Content analysis, tagging, linked data and digital objectivities

I’ve tried to keep musings on research methodology & epistemology mostly off this blog (they are mostly to be found over on my just-out-of-stealth-mode ‘Open Data Impacts’ research blog), however, for want of somewhere better to park the following brief(ish) reflections:

  • Content Analysis is a social science method that takes ‘texts’ and seeks to analyze them: usually involving ‘coding’ topics, people, places or other elements of interest in the texts, and seeking to identify themes that are emerging from them.
  • One of the challenges of any content analysis is developing a coding structure, and defending that coding structure as reasonable.In most cases, the coding structure will be driven by the research interest, and codes applied on the basis of subjective judgements by the researcher. In research based within more ‘objective’ epistemic frameworks, or at least trying to establish conclusions as valid independently of the particular researcher – multiple people may be asked to code a text, and then tests of ‘inter-coder reliability‘ (how much the coders agreed or disagreed) may be applied.
  • With the rise of social bookmarking sites such as Delicious, and the growth of conventions of tagging and folksonomy, much online content already has at least some set of ‘codes’ attached.For example, here you can see the tags people have applied to this blog on Delicious.
  • Looking up any tags that have been applied to an element of digital content could be useful for researchers as part of their reflective practice to ensure they have understood an element of content from a wide range of angles – beyond that which is primarily driving their research.
  • (With many caveats) It could also support some form of ‘extra-coder reliability’ providing a check of coding against ‘folk’ assessments of content’s meaning.
  • The growth of the semantic web also means that many of the objects which codes refer to (e.g. people, organizations, concepts) have referenceable URIs, and if not, the researcher can easily create them.Services such as Open Calais, and Open Amplify also draw on vast ‘knowledge bases’ to machine-classify and code elements of text – identifying, with re-usable concept labels, people, places, organizations and even emotions. (The implications of machine classification for content analysis are not, however, the primary topic of this point or post).
  • Researchers could chose to code their content using semantic web URIs and conventions – contributing their meta-data annotations of texts to either local, or global, hypertexts.For example, if I’m coding a paragraph of text about the launch of, instead of just adding my own arbitrary tags to it, I could mark-up the paragraph based on some convention (RDFa?), and reference shared concepts.From a brief search of Subj3ct for ‘data’, I quickly find I have to make some fairly specific choices about which concepts of data I might be coding against, although hopefully if they have suitable relationships attached, I may be able to query my coded data in more flexible ways in the future.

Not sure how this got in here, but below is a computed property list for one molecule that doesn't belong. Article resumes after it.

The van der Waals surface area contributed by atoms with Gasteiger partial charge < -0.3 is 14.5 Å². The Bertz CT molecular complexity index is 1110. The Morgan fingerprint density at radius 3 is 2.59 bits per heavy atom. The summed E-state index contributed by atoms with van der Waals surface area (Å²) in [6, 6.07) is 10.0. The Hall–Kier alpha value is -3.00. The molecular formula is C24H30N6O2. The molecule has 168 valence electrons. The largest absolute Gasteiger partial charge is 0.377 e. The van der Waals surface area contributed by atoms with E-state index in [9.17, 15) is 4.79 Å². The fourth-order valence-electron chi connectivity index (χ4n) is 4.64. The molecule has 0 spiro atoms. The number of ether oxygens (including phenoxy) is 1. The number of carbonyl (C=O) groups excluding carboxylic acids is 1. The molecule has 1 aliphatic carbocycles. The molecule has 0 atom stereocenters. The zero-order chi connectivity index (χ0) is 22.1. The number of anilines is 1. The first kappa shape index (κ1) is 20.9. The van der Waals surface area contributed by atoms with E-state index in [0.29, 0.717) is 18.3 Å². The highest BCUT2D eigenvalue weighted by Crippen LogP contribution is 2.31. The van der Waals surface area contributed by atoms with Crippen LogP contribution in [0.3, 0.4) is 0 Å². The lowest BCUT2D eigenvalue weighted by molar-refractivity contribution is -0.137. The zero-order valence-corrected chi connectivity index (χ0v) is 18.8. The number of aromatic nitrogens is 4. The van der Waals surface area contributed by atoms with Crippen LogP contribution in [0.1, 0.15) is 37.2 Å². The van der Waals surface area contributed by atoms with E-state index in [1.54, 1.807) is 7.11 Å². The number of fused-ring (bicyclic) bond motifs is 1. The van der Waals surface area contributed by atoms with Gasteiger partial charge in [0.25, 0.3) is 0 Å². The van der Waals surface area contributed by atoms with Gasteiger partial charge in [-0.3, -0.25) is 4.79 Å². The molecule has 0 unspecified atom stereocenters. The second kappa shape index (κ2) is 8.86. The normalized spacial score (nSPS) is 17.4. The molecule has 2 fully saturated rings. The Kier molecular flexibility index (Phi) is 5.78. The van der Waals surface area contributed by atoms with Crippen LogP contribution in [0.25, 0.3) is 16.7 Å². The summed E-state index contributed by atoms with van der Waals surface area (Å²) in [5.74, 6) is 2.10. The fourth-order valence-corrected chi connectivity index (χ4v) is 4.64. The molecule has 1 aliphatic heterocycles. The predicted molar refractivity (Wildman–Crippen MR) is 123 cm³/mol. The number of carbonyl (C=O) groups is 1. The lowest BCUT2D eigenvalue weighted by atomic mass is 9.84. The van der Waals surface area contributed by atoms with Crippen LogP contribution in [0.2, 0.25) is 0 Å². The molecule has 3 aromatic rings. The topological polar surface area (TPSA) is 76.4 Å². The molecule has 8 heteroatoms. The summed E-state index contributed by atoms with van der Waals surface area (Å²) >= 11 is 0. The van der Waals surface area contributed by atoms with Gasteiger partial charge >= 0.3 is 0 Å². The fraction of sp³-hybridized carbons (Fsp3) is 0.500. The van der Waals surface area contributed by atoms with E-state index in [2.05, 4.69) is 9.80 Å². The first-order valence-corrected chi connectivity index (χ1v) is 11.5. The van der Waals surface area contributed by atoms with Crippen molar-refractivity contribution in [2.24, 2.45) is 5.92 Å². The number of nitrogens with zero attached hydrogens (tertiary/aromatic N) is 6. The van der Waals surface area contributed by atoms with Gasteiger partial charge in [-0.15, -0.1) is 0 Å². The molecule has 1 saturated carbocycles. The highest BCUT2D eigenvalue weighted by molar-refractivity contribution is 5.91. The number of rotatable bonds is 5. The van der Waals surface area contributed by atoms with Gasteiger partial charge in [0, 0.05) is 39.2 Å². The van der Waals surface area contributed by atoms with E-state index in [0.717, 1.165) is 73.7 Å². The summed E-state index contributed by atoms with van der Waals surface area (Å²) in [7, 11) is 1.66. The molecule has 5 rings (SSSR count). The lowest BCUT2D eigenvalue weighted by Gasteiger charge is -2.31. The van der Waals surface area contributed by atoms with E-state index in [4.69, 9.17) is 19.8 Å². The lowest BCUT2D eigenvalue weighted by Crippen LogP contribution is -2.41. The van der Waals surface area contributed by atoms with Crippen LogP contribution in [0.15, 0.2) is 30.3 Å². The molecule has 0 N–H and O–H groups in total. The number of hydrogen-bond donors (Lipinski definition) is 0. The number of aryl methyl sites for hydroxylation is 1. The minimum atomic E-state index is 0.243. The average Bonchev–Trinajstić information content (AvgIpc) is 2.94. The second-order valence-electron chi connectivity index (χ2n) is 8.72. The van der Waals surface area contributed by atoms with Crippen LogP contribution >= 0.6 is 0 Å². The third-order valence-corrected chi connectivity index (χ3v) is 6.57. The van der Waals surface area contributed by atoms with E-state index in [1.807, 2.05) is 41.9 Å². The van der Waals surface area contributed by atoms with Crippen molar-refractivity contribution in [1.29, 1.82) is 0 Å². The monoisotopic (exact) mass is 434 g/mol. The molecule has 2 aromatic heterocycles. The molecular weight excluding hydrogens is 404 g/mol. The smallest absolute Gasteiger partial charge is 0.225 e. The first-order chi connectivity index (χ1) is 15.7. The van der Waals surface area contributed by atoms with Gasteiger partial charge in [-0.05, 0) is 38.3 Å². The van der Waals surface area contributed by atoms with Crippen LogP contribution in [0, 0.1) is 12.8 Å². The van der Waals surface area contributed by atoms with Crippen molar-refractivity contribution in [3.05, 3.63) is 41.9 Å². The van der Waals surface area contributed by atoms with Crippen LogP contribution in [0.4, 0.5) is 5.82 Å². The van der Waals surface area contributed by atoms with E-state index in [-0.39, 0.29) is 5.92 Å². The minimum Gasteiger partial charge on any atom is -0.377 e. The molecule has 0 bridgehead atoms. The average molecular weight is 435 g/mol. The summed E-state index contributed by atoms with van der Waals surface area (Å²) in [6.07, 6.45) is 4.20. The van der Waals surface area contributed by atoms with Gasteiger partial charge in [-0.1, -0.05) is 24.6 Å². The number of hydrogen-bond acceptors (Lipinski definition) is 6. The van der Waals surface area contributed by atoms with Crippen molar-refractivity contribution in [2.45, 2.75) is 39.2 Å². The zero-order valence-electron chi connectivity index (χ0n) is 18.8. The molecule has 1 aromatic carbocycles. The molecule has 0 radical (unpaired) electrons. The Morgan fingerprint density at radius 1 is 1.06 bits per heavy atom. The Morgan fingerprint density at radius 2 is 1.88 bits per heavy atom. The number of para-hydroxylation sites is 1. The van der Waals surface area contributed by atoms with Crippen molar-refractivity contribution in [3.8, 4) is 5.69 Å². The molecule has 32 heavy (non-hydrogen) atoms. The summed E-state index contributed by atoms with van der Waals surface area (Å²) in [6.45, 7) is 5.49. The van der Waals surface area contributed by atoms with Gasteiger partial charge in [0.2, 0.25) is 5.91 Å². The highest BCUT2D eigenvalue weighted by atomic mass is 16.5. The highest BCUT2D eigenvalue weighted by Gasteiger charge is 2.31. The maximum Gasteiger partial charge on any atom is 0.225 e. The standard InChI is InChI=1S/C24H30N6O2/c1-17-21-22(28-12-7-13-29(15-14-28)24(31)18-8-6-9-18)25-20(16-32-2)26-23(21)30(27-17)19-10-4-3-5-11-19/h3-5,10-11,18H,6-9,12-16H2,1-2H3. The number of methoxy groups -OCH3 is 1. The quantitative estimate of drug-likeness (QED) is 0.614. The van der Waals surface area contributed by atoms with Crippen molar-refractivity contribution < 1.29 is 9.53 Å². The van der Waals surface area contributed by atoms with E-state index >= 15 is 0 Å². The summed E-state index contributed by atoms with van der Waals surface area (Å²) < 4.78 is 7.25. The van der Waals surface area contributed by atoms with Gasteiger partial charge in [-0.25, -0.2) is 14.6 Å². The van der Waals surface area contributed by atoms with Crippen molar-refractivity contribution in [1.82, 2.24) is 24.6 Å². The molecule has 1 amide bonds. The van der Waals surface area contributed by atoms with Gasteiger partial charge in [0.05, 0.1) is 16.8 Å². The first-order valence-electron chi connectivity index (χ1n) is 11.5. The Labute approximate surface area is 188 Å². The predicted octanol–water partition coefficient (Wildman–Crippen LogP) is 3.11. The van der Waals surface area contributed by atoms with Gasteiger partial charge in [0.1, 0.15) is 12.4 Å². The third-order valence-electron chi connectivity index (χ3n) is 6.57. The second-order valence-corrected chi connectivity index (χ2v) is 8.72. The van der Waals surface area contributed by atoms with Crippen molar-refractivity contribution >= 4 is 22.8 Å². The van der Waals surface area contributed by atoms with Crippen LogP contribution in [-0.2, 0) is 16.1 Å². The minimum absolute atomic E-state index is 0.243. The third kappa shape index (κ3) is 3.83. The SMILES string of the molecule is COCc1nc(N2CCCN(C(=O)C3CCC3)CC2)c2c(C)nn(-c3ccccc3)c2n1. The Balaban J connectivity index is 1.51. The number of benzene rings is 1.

• All of this raises a mass of interesting epistemic issues, none of which I can do justice to in these brief notes, but which include:
    • Changing the relationship of the researcher to concept-creation – and encouraging both the re-use of concepts, and the shaping of shared semantic web concepts in line with the research;
    • The appropriateness, or not, of using concepts from the semantic web in social scientific research, where the relatively objectivist and context free framing of most current semantic web projects runs counter to often subjectivist and interpretivist  leanings within social science;
    • The role of key elements of the current web of concepts on the semantic web (for many social scientific concepts, primarily Wikipedia via the dbpedia project) where the choice of what concepts are easily referenceable or not depends on a complex social context involving both crowd-sourcing and centralised control (ref the policies of Wikipedia or other taxonomy / knowledge base providers).
  • The actual use of existing online tagging, and semantic web URIs as part of the content analysis coding process (or any other social scientific coding process for that matter) may remain, at present, both methodologically challenging, and impractical given the available tools – but is worth further reflection and exploration.

Reflections; points to literatures that are already exploring this; questions etc. all welcome…

Political theory 2.0

[Summary: Yes, it’s time for another 2.0 titled workshop idea. Political theory at BarCampUKGovWeb09 this time]

In a couple of weeks I’ll be heading along to BarCampUKGovWeb09 (you can find my blogging from 08 here) and amongst lots of talking about young people, the web, social network sites and positive activity information I’m hoping to host a session that take’s a step back, strokes it’s beard and get’s a bit philosophical.

But of course, in true social media style, the title includes the ever-used 2.0 designation. Here’s the pitch from the BarCampUKGovWeb09 Ning:

Political Theory 2.0

People have been thinking about government and democracy for thousands of years. But what does all the theorizing from Plato through to Hobbes, Rousseau and Rawls mean when we’re living in a digital world?

Can political theory offer us a framework for better understanding e-democracy and engagement initiatives? What sort of democracy are we building?

This would be a session to workshop an e-democracy/engagement/government initiative with a bit of political philosophy – so either bring your favorite e-project ideas along, or your favorite political theorist and we’ll explore what they have to say to each other…

I’ve already had some great conversations with Paul Evans in working up the session idea – and he has kicked of the discussion with some ideas of what major political theorists might think of today’s e-democracy world: